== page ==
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Old 01-22-2005, 11:16 AM   #1
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Lamb fat from frenched ribs

i bought some gorgeous lamb rib chops at costco the other day, and i'm going to french the bones so as to make "lollipop" chops. there is a good amount of meat in the fatty part that i'm going to cut away, so i was wondering if there's anything i could do with it, like rendring it in a stew or something. any ideas anyone?

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Old 01-23-2005, 08:21 AM   #2
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Bucky, I know that different cultures use different fats, based upon the animals most prevalent to them. There are lots of recipes, I'm sure, stating the use of lamb fat. We all know that different fats (beef vs. pork vs. goose) yield different flavors and even smoking points. But I haven't a direct clue as to whether you would enjoy using rendered lamb fat in lieu of others, since I have never done it myself.

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Old 01-23-2005, 01:46 PM   #3
 
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You could try using it in Audeo's "Genuine Texan Chili" as the "fat base", Bucky!

(Even as a part of the meat base!)

Combined with beef cuts like stripped meat from oxtail, shortribs, neck, etc, you would get some "interesting" results!

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Old 01-23-2005, 03:58 PM   #4
 
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Another thought...

You could use these trimmings together with some "lesser cut" of raw lamb and grind it to make, well, "lamburger" meat...neat for meatballs and greek style cooking..."lambloaf", "lambstroganoff", or even, for fun, as a "different" cabbageroll filling...likewise ground lamb "balls" work in stews, and the "extra fat" will do much to bring out the meat's distinctive flavours...
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Old 01-23-2005, 04:35 PM   #5
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Along with Lifter's second suggestion, I would suggest using the meat in a rolled grape leaf recipe. Yum
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Old 01-23-2005, 07:34 PM   #6
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Lamb has a texture very much like pork. The flavor is slightly reminiscent of venison, or goat. That being the case, I would use the fat to flavor stews and savory dishes. It would work well with lean beef to make home-made ground meat that would be great in sweedish meatballs, spaghetti, or in a flavorful veggie soup, especially with some fresh spinach thrown in. I wouldn't use it with beans, or barbecue sauce, or any sweet recipe. I just don't think the flavor would be right. But I might use it with pineapple in a sweet & sour mixture. I would use pungeant and savory herbs with it, like oregano, cilantro, green onion, bay leaves, cummin, etc. I would think the fat would go well with curried dishes as well.

Of course, my recommendations are based on my own likes and dislikes. Others will have more experience with lamb and be able to give you more options.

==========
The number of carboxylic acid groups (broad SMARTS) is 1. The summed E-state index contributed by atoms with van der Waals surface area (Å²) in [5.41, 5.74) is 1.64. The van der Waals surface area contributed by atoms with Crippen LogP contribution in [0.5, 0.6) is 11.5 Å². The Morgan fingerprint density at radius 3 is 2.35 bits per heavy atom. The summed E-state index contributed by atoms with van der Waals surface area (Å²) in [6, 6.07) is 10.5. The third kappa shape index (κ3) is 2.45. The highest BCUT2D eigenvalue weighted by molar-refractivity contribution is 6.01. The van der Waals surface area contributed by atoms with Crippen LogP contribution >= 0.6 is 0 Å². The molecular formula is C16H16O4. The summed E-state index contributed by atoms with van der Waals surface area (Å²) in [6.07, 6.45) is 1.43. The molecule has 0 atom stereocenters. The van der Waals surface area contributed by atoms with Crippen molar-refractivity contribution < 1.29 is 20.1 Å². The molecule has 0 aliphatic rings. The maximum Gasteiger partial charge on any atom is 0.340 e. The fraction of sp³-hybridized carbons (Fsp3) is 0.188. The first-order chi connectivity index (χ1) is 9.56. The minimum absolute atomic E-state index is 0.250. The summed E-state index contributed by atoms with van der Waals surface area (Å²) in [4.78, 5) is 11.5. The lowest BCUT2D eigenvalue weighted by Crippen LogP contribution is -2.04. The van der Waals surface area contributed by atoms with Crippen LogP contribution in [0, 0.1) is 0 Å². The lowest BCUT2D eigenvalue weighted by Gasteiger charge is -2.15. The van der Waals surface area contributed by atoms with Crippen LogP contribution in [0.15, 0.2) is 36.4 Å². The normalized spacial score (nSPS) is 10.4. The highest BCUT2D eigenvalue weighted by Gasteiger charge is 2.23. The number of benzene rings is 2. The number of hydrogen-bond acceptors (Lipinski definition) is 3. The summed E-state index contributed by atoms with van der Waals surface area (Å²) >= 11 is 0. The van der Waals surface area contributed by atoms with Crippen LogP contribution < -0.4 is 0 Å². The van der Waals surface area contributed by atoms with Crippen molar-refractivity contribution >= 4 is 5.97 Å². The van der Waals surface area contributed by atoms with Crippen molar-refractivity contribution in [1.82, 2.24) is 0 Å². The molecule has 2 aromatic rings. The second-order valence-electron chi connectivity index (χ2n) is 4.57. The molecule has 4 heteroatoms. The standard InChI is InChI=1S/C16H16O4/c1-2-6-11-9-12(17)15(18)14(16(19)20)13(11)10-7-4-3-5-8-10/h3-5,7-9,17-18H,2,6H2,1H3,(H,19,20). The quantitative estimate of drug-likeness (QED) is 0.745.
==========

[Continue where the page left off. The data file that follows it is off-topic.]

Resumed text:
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Old 01-23-2005, 09:00 PM   #7
 
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Add to your herbs, Marjoram, Savory, Basil, and lets not forget "Mint", if we are going with a pure "Lamb" meat composition...

My early comment on using it to make up a Texas Chili recipe is based on some "private" conversations with Audeo, in that the "beef of the day" was "Texas Longhorn" grass fed, almost definable as a "wild" animal, at least by today's standards!

Fresh killed, and hardly "hung" the meat would taste sort of "wild", and a good deal different from today's "aged" beef...but the "wild" tasting lamb fat would "transform" some beef cuts to "back to the 1880's" taste...I think!

Note, too, that the cattle drovers of the day moved very slowly towards Chicago, and traded the "good cuts" of beef to the settlers whose land they crossed, frequently in trade for veggies, if not "relief" in tending the herds themselves, so adding peppers (sweet or hot!), celery, tomato (gasp!) beans, onions, leeks etc is not impossible...it "does" taste better the longer it "sets" and cooks...

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Old 01-24-2005, 12:31 AM   #8
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wow, thanks so much lifter, audeo, lyndalou, and goodweed. great ideas. i think i'll go with the lamb-burger/balls idea, or maybe a lamb stew of some sort. i'll post the results.
thanks again everyone.
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Old 01-25-2005, 04:09 PM   #9
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i always feed it to the cats. it doesn't get thrown out but i don't have to try and figure out what to do with it. you could bask the butcher to french 'em for you. then you pay less for the chops overall.
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Old 01-26-2005, 08:03 PM   #10
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O.K. I may be in a minority here but given that us Indians eat a lot of lamb and goat I will give my 2 cents.

I personally think lamb has a strong smell compared to goat, beef and probably any other animal ( I don't eat pork so can't comment on that). I find most of the smell is contained within the fatty parts of the lamb. I trim most of the fat from the lamb so that the meat is not as pungent after it's cooked. So I would say lose it or as some one said feed it to your pet.

Since I normally cook it with a gravy or marinate it in yogurt before I grill or roast it, I don't need the fat to keep the meat moist.
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